Having produced The Best Family/Work Safe Storytelling Podcast for the past 26 months, I’ve learned lots about audio programing. It takes lots of work to get digital audio to sound good — proper mike choice, mike technique, audio equipment, editing software, etc… When video podcasting started growing in popularity, the conventional wisdom among podcasters was that video was harder to produce than audio.
And you know what? We were all wrong. Video is easier to produce than audio. Exhibit A? YouTube.
Part of the reason is that digital video devices are so much more prevalent than their audio counterparts. Just open the Sunday newspaper and look at ads for electronic stores such as Fry’s, Best Buy, or Circuit City. How many digital audio recorders do you see? None. On the other hand, how many video recorders do you see? Pages and pages.
And these video cameras are extremely easy to use. Most can be operated by depressing a single red button. Hit that button, point the camera at a subject, and you are regular Cecil B. DeMille. Now Mr. DeMille may have had a better eye than you or me, but the technology of capturing image and sound is orders of magnitude better than what he had at his disposal. Hitting that one red button and you not only capture automatically white balanced, focussed and motion-corrected video, but auto-gain controlled and filtered audio as well.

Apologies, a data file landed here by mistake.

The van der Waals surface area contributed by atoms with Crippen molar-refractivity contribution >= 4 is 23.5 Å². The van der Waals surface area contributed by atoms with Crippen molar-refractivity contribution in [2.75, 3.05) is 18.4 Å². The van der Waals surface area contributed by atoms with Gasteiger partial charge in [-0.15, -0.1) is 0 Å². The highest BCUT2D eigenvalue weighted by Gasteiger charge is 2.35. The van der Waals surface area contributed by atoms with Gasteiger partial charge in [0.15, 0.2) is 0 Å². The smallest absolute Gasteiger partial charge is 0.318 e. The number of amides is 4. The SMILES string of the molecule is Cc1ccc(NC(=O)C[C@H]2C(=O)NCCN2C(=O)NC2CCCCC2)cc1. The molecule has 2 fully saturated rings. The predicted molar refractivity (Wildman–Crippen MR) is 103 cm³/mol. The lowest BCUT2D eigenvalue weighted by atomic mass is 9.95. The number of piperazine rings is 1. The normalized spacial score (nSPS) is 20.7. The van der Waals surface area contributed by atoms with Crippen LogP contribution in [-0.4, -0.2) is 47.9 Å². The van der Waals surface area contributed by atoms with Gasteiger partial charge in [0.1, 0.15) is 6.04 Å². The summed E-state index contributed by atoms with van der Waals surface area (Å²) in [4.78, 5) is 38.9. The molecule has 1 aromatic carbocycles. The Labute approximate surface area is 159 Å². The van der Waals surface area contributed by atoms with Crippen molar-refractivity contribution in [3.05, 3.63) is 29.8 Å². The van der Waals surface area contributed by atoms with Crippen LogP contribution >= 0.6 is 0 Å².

Compare and contrast this experience with digital audio recording. There is no big red button — I’ve looked! You have to deal with XLR, 1/4 inch, 1/8 inch, or RCA jacks. You have to set preamps and EQ settings. Recording audio is harder than recording video.
Ah, but what about editing, you may ask. “Editing video must be harder than editing audio. Right, Ron?” Again, a misconception. Entry-level video editing is easier than entry-level audio editing because when you drag a video clip into a video-editing timeline, you see pictures. Everyone knows how to read a picture. Not many people know how to read a an audio waveform.
Oh sure, once your video productions become more complex, video editing becomes harder. But at the entry-level, where anyone, a student, an employee, or my mom can hit a big red button and do some minor editing? That is by far simpler.
And I think the folks over at YouTube will agree with me:-)